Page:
Updated at 1:35 p.m. with bill passing — The three-year battle to get a ride-hailing bill to the governor’s desk is finally over.
The Missouri House overwhelmingly passed HB 130 on Thursday by a 144-7 vote, which would craft statewide regulations for Uber, Lyft and other app-based companies to operate anywhere in the state.
The rules would require each company to pay a $5,000 licensing fee and set up separate contracts with airports. Individual drivers would have to have liability insurance and submit to background checks, but wouldn’t be required to obtain a chauffeur’s license.
“They are independent contractors, which means they are now business owners,” bill sponsor Republican Rep. Kirk Mathews of Pacific said. “They get to say when they want to work and when they don’t want to work.”
Ride-hailing companies currently operate in four cities in Missouri: St. Louis, Kansas City, Springfield, and Columbia. Uber has had a long-running legal battle with the St. Louis Taxicab commission over its efforts to operate there.
Democratic Rep. Bruce Franks of St. Louis voted for the bill, but expressed concern about a rule that bars someone for five years from becoming a driver if they’ve been charged with resisting arrest.
“All too often, we know that resisting arrest and certain charges like that look different depending on what you look like and where you’re (from),” he said. “It’s very important to look deep inside of these bills and some of the stuff that we’re putting on there that could potentially hurt a particular community … Uber driving might be that profession that they need to get them over that hump.”
Mathews said Greitens is expected to sign the bill, although there’s been no official response yet from the governor’s office.
Original post from April 12
A bill to establish statewide regulations for Uber, Lyft and other app-based ride-hailing companies appears to be headed for final passage.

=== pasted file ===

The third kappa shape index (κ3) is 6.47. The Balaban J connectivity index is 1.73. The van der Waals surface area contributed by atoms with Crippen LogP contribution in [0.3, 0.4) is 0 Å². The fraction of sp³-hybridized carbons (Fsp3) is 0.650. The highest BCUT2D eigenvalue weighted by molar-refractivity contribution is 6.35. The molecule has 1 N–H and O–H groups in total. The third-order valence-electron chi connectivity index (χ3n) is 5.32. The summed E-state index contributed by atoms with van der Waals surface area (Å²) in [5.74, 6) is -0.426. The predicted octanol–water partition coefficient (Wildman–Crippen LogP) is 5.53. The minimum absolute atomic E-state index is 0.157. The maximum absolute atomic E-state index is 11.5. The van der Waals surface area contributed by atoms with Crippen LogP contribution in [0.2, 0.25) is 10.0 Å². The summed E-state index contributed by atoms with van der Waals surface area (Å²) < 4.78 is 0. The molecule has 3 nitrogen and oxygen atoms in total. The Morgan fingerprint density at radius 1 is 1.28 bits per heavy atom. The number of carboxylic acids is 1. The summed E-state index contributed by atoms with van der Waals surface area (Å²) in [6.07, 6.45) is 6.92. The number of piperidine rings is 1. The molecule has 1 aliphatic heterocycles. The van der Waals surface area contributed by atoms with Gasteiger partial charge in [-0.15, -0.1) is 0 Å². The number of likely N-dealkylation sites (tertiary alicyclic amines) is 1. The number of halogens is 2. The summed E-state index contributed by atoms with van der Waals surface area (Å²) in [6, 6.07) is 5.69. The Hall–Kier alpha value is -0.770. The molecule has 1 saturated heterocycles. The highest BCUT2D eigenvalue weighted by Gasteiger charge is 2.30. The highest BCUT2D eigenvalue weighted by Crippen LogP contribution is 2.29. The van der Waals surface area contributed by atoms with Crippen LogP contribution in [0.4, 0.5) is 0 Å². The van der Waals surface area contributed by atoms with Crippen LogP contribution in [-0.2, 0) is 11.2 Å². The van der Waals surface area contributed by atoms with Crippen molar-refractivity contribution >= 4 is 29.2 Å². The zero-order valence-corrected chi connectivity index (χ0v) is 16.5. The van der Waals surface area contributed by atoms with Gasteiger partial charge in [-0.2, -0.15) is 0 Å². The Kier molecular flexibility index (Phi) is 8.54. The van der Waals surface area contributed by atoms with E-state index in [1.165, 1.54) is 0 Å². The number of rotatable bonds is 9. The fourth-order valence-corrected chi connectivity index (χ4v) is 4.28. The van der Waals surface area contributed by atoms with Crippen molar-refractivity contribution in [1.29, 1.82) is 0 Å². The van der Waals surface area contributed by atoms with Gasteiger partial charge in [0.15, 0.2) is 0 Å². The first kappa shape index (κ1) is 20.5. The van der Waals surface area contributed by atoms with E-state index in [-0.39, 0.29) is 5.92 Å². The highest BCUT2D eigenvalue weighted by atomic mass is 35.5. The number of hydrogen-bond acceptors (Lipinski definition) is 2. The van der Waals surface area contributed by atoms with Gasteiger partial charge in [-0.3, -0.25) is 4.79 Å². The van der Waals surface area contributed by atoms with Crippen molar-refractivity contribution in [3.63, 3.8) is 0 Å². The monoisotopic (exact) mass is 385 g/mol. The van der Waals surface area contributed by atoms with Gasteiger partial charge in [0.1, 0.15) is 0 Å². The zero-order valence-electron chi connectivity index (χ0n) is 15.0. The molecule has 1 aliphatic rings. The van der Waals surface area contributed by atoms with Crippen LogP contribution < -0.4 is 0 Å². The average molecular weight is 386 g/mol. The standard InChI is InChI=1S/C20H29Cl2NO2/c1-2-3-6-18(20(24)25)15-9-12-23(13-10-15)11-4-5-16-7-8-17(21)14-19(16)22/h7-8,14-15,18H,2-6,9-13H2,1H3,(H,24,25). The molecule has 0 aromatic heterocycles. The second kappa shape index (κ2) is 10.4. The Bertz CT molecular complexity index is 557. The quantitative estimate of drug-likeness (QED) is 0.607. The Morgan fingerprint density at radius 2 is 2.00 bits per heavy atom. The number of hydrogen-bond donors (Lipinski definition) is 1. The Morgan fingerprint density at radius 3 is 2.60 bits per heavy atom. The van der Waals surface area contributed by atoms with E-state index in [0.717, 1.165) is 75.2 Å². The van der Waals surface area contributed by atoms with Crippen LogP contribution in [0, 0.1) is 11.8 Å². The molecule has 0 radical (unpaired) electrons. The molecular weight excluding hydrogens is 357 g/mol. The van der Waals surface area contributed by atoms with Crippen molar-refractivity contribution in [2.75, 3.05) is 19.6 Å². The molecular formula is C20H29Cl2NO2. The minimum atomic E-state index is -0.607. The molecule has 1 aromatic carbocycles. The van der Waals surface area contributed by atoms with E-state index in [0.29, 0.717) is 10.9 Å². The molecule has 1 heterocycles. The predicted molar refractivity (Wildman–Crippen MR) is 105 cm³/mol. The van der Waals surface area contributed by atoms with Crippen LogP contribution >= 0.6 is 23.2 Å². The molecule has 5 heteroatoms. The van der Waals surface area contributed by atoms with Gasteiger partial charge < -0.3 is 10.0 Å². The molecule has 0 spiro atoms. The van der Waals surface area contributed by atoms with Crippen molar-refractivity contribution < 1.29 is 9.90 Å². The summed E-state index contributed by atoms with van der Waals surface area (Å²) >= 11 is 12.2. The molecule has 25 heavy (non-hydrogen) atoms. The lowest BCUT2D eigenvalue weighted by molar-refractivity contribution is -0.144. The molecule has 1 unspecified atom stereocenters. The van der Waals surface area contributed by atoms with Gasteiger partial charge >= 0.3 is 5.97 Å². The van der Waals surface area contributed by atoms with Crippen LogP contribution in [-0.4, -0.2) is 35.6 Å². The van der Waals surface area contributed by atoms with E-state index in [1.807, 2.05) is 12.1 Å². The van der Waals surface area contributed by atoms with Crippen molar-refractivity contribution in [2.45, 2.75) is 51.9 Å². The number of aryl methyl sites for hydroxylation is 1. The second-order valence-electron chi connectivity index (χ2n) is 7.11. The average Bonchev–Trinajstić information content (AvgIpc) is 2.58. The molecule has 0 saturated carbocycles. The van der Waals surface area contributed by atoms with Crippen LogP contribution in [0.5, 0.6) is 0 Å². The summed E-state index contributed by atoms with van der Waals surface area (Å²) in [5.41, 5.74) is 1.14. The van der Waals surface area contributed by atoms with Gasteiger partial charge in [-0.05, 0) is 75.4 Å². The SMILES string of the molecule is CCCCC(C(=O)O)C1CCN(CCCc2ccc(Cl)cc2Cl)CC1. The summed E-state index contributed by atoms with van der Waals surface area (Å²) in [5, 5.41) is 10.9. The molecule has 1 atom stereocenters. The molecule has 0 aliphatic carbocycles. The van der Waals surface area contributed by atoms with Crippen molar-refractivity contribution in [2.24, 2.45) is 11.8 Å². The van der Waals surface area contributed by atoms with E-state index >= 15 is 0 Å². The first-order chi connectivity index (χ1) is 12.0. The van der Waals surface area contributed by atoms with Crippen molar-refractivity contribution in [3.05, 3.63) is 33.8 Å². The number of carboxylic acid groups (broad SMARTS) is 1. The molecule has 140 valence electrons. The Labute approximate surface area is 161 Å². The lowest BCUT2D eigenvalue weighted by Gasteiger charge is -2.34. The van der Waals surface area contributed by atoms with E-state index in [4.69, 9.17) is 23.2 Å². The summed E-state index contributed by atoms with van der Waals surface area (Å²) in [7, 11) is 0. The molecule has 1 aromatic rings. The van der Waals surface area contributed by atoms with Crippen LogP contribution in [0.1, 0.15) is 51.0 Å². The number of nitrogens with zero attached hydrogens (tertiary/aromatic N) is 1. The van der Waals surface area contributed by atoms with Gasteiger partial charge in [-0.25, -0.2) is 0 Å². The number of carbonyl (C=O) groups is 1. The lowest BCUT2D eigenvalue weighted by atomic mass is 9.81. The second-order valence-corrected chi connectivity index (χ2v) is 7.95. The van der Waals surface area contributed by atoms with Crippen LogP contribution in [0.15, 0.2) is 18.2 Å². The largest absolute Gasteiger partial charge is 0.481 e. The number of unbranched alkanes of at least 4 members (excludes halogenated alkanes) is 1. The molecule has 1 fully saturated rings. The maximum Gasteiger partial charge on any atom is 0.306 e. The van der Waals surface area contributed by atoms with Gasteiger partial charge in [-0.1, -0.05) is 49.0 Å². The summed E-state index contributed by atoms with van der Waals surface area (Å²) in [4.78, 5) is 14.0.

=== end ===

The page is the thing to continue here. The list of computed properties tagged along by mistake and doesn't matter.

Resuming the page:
Only one senator, a Democrat from St. Louis County, voted against House Bill 130 on Tuesday. It now returns to the House because of a few changes, including removing a requirement that drivers obtain a chauffeur’s license and that ride-hailing companies get separate contracts with airports.
The bill’s main provisions include a $5,000 licensing fee be paid by the company and that drivers have liability insurance and submit to background checks.
The sponsor, Republican Rep. Kirk Mathews of Pacific, said he’s fine with the Senate’s changes and that the bill could be sent to Gov. Eric Greitens as early as Thursday.
Recent attempts to adopt statewide regulations for ride-hailing companies have failed in large part to opposition from the St. Louis Metropolitan Taxicab Commission.
The commission has been engaged in a long legal battle with Uber, seeking to ban the service unless the company agrees to the same local regulations as taxi drivers and companies.
Senate Democratic floor leader Gina Walsh of Bellefontaine Neighbors cast the lone “no” vote.
“They are still not held to the same standards as taxicabs in St. Louis,” she said.
But she chose not to block it, saying, “I knew the will of the body was to pass the bill, and voting ‘no’ was the only way to get my point across.”
Follow Marshall Griffin on Twitter: @MarshallGReport